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New York makes a significant advancement toward renewable energy in a \”historic\” climate victory

Photo by Matthew Henry on Unsplash

New York state has passed legislation that will scale up the state’s renewable energy production and signals a major step toward moving utilities out of private hands to become publicly owned.

The bill, included in the state’s new budget, will require the state’s public power provider to generate all of its electricity from clean energy by 2030. It also allows the public utility to build and own renewables while phasing out fossil fuels.

“It’s a historic win for the climate and for clean jobs,” said Lee Ziesche, organizer with Public Power New York, a coalition that has been fighting to pass the legislation for the past four years. “It’ll create a model of public power for the whole country, and it’s really showing that our energy should be a public good.”

The Build Public Renewables Act (BPRA) will ensure that all state-owned properties that ordinarily receive power from the New York power authority (NYPA) are run on renewable energy by 2030. It will also require municipally owned properties – including many hospitals and schools, as well as public housing and public transit – to switch to renewable energy by 2035.

NYPA provides low-cost electricity to more than 1,000 customers, ranging from local and state government buildings to electric cooperatives, businesses and non-profits. It also sells a portion of its power on the wholesale market, where utilities can purchase it. The legislation will require NYPA to offer low-to-moderate income customers a lower utility rate for renewable energy.

The passage of this first-of-its-kind law comes after years of grassroots campaigning by climate and environmental organizers in New York state.

NYPA is the largest state public utility in the country. The vast majority of the electricity generated by NYPA comes from hydropower: over 80%. This new legislation will require the state to phase out the six natural gas-fired plants that NYPA operates across New York City by 2030. (NYPA had previously agreed to shut down the plants by 2035.) NYPA built these “peaker plants” in 2001 to meet energy demands during peak times – such as the hottest days of the year. The plants, which emit nitrogen oxide and carbon dioxide, are located in the Queens and the Bronx boroughs of New York City and the Harlem neighborhood of Manhattan – the latter two of which have some of the highest asthma-related death rates in the country.

Founded in 1931 by then Governor Franklin D Roosevelt, NYPA was designed to provide low-cost electricity across New York state. More than 2,000 public power utilities operate in nearly every state in the United States, serving one in seven customers and accounting for 10% of all electricity. Nebraska is the only state entirely supplied by publicly owned utilities.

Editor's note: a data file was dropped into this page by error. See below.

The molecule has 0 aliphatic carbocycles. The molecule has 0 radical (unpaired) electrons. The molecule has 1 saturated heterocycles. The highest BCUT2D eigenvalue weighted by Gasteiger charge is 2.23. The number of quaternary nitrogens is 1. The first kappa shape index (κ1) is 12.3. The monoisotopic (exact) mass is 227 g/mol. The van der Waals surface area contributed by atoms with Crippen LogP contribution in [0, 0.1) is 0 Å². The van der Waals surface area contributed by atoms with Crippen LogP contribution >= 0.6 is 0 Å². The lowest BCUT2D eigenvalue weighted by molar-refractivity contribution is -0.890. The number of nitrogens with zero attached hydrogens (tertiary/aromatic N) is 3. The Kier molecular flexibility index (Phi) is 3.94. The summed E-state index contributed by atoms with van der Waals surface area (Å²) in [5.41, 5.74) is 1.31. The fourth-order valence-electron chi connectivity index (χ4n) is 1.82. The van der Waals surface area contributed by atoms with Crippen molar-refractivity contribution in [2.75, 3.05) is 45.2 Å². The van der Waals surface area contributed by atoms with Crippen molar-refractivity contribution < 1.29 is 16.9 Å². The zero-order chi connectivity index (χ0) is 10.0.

The communities closest to the NYPA peaker plants “have been expendable”, said Ziesche. She pointed out that some power plants are also built near freeways, compounding the levels of pollution nearby residents face.

Historically, when utilities are owned by investors, profits go to shareholders. But in publicly owned models, profits are reinvested in the utility’s operations. Rates on energy bills are also generally lower.

In February of this year, the cost of natural gas nationwide was 24% higher than the year prior. While many ratepayers were unprepared for the sudden bill increases, shareholders of privately owned utility companies saw astronomical profits – including those of ConEdison, which provides power to the New York metropolitan area and made over $1.3bn in profits.

When gas prices increased, “It was ratepayers who were caught in the lurch”, said Aaron Eisenberg, part of the Public Power New York Coalition. “Putting renewables on the grid in New York state makes us less dependent on gas and ensures we have a reliable source of energy provided by a trusted source that’s been around for 90 years.”

Ziesche added: “It’s important to make sure that low income communities are not paying an arm and a leg for new energy generation … People having access to affordable electricity is going to be a huge part of surviving the climate crisis. People die when it gets too hot, and if they’re afraid to turn on their air conditioners that’s a serious problem.”

The newly passed law also ensures creation of union jobs for the renewable projects, guaranteeing pay rate protection, offering retraining, and making sure that new positions are filled with workers who have lost or would be losing employment in the non-renewable energy sector.

NYPA is made up of a board of trustees appointed by the governor. A portion of the bill intended to expand the board to include members from labor and environmental justice groups did not make the final provision.

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